In Re Clark

49 B.R. 704 (1985)

In re Cynthia A. CLARK, Debtor.

Bankruptcy No. 83-00018.

United States Bankruptcy Court, D. Guam.

March 25, 1985.

*705 Russell H. Tansey, Agana, Guam, for debtor.

Ricky Sanchez, pro se.

Ladd A. Baumann, GMF, Guam, for Sam Paik.


JON J. CHINEN, Bankruptcy Judge.

The contempt proceedings against Sam S. Paik, Esq., ("Paik") and Ricky Sanchez, Esq., ("Sanchez") were separated and held on two separate days. The hearing for Sanchez was held on November 9, 1983 and the hearing for Paik was held on February 28, 1985. At the hearing for Sanchez, present were Russell H. Tansey, Esq., special counsel for Cynthia Clark ("Debtor") in the contempt proceedings, and Sanchez representing himself. Present as an observer was Paik's attorney, Ladd Bauman, who had just returned to Guam from off-island. At the hearing for Paik, present were J. Cook, substitute counsel for Debtor in the bankruptcy proceeding, R. Tansey, special counsel for Debtor in the contempt proceedings, Paik, one of the respondents, Ladd Bauman, Esq., counsel for Paik, and Timothy Stewart, Esq., the Chapter 13 Trustee. Based upon the evidence presented, the records in the file and arguments of counsel, the Court finds as follows:


On April 13, 1983, a Motion for Injunction Relief, together with a Memorandum in Support of Request for Preliminary Injunction, and a Complaint were filed in the Superior Court of Guam in Civil Case No. 273-83, Milton O. Wilson and Beverly H. Wilson v. Cynthia Clark, et al. All of the documents were executed by Paik as attorney for Mr. and Mrs. Wilson. The Superior Court set May 3, 1983 at 9:00 a.m. for the hearing on the Motion for Injunction.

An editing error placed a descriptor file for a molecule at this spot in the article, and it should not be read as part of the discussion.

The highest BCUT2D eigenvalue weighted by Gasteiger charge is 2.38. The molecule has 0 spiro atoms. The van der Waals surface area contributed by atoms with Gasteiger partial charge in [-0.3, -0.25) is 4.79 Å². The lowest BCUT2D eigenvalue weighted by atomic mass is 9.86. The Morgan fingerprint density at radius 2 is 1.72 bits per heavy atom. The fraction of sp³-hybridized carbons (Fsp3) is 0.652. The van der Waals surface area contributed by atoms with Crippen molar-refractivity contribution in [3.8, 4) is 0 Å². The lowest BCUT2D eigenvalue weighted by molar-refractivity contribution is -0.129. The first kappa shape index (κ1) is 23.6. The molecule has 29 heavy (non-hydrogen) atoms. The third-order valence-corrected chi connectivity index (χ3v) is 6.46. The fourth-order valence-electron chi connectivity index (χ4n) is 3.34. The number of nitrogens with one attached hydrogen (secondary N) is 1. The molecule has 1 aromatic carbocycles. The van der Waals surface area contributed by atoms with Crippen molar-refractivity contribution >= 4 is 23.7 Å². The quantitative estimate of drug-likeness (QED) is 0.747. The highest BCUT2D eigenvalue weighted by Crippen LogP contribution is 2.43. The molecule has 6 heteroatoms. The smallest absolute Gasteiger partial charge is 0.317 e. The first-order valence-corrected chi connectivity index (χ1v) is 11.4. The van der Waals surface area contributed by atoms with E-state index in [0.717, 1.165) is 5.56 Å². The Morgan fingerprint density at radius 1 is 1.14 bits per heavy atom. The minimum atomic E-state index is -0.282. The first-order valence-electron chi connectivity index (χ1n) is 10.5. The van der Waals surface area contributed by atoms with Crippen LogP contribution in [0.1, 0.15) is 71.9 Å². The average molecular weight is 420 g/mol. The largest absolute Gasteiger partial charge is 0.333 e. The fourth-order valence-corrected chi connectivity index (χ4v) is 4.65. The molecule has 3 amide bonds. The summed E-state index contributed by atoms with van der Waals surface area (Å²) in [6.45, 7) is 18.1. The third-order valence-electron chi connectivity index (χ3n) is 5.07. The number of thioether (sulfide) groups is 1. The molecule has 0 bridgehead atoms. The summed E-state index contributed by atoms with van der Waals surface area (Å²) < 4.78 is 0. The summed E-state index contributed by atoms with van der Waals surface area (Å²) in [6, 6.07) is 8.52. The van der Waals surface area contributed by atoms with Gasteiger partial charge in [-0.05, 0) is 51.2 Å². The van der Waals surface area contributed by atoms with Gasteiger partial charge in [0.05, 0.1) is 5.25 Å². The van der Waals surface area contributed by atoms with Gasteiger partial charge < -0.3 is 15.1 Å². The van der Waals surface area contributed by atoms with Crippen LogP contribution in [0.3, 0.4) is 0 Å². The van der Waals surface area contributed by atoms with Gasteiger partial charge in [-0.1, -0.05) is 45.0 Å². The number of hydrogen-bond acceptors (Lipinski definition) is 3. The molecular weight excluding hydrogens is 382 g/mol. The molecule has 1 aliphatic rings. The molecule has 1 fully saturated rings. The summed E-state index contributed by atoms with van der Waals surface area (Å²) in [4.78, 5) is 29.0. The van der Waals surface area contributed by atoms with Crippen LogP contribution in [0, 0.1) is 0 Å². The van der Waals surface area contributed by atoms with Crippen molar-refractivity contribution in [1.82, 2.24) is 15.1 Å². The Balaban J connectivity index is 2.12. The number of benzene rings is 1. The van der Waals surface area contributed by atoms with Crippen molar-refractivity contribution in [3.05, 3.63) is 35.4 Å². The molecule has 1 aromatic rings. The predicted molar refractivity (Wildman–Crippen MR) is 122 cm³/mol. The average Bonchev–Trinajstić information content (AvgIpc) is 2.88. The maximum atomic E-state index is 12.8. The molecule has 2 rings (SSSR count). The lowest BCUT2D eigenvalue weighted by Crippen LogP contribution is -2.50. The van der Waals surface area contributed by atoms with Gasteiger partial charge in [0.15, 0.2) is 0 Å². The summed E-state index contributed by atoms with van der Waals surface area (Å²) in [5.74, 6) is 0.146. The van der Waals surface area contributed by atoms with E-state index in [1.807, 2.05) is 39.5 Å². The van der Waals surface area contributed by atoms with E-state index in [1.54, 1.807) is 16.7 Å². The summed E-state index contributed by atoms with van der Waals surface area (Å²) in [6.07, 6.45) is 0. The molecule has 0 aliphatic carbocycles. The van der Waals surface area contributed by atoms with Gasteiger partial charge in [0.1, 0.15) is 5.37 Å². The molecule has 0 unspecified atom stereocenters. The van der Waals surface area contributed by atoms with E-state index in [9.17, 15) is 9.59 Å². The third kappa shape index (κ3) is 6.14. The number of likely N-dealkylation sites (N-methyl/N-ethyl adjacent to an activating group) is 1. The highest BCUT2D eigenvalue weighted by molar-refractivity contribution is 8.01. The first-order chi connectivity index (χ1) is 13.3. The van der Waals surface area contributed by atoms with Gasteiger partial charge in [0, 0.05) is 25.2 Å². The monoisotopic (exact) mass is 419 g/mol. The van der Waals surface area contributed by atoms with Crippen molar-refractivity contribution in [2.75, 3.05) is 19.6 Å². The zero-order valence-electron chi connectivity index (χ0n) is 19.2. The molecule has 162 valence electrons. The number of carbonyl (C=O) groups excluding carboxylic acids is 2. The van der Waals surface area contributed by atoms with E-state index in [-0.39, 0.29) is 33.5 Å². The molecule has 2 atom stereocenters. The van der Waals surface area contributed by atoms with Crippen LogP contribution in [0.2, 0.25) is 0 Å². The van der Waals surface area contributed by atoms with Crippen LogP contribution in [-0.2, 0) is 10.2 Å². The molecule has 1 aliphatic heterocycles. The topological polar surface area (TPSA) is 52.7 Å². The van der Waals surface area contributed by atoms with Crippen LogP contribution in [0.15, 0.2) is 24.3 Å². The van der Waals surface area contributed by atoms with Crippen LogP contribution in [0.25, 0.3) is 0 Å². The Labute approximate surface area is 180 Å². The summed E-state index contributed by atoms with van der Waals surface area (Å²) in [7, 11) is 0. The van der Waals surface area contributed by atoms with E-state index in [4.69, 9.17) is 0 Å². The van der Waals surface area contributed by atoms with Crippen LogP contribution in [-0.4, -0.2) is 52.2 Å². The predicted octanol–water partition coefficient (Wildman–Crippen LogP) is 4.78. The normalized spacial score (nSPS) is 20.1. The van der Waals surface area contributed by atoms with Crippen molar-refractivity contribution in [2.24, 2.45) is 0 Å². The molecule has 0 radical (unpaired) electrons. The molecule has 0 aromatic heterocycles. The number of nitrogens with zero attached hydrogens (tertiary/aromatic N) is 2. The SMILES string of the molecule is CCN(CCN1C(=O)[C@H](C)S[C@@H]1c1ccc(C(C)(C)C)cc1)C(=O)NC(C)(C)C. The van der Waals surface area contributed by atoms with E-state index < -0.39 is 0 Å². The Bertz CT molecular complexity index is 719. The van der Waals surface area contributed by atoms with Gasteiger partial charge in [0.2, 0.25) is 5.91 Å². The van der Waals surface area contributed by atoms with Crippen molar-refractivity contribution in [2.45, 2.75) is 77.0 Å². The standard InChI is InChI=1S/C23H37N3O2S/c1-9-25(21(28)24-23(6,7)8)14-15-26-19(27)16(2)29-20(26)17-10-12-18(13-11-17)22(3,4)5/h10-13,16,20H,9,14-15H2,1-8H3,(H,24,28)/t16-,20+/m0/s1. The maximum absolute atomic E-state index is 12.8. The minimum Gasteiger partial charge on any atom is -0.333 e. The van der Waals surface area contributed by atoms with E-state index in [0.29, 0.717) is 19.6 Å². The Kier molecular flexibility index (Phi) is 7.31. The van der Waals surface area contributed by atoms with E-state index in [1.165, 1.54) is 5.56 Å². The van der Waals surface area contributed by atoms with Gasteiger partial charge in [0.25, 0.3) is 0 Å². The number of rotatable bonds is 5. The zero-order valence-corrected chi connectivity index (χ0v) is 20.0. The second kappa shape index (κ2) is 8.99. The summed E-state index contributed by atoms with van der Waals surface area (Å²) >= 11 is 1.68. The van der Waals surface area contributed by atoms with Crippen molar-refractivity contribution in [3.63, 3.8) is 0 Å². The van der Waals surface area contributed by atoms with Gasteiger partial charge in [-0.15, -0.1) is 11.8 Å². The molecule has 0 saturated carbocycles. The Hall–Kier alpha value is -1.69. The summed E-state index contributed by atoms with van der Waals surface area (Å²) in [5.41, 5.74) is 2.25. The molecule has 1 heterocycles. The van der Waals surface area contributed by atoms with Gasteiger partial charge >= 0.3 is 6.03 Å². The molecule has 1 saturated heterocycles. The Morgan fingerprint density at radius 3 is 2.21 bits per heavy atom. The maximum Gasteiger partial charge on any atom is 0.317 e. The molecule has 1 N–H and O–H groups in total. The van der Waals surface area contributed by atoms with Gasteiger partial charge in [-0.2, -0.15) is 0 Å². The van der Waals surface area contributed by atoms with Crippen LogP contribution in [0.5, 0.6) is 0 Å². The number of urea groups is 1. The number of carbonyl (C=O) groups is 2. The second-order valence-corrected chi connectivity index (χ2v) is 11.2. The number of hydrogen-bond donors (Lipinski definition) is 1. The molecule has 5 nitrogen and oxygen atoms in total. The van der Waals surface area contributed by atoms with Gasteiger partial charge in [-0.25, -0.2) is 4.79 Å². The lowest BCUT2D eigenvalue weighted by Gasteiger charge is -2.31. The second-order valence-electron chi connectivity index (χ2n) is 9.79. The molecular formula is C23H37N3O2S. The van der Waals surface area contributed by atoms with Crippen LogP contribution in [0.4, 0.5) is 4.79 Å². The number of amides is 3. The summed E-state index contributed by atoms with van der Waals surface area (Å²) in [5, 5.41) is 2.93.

On May 2, 1983 at 4:22 p.m., Tansey, on behalf of Debtor, filed a Petition for Relief under Chapter 13 in the Bankruptcy Court of the District of Guam. Then, at 4:40 p.m., a Notice of Filing Petition in Bankruptcy, and a Notice of Filing Petition were served by the then legal secretary of Tansey upon the legal secretary of Paik at Paik's office. The first notice was addressed to "Clerk of Court (of the Superior Court) and All Parties and their Counsel of Record", and the second notice was addressed to "Creditors of the Above-Named Debtor, Attorneys for Said Creditors and Marshall, Superior Court of the Territory of Guam".

On May 3, 1983, in Civil Case No. 273-83, in the Superior Court of Guam, both Paik and Sanchez appeared on behalf of Mr. and Mrs. Wilson. No one appeared on behalf of Debtor. Paik addressed the Court at the start of the hearing and stated, "My associate counsel, Mr. Sanchez, will argue the case, your honor."

After Mr. Sanchez argued that the automatic stay did not apply in the particular case because Mr. and Mrs. Wilson were merely trying to prevent the Debtor from receiving the rent and dissipating same, *706 Paik actively joined in the argument in an effort to convince the Superior Court that it should issue an injunction to prevent the rent from being paid over to the Debtor.

The Superior Court expressed concern over the matter of jurisdiction because of the Notice of the Stay. The Court stated: "I'm going to study this, continued till tomorrow at nine o'clock."

On May 3, 1983, following the morning hearing in the Superior Court, at 3:10 p.m., the then legal secretary of Tansey served upon the legal secretary of Paik a letter dated May 3, 1983 addressed to Paik and Sanchez, in which Tansey stated that he was preparing documents to hold Paik and Sanchez in contempt, especially if they continued to pursue the action in the Superior Court for injunctive relief.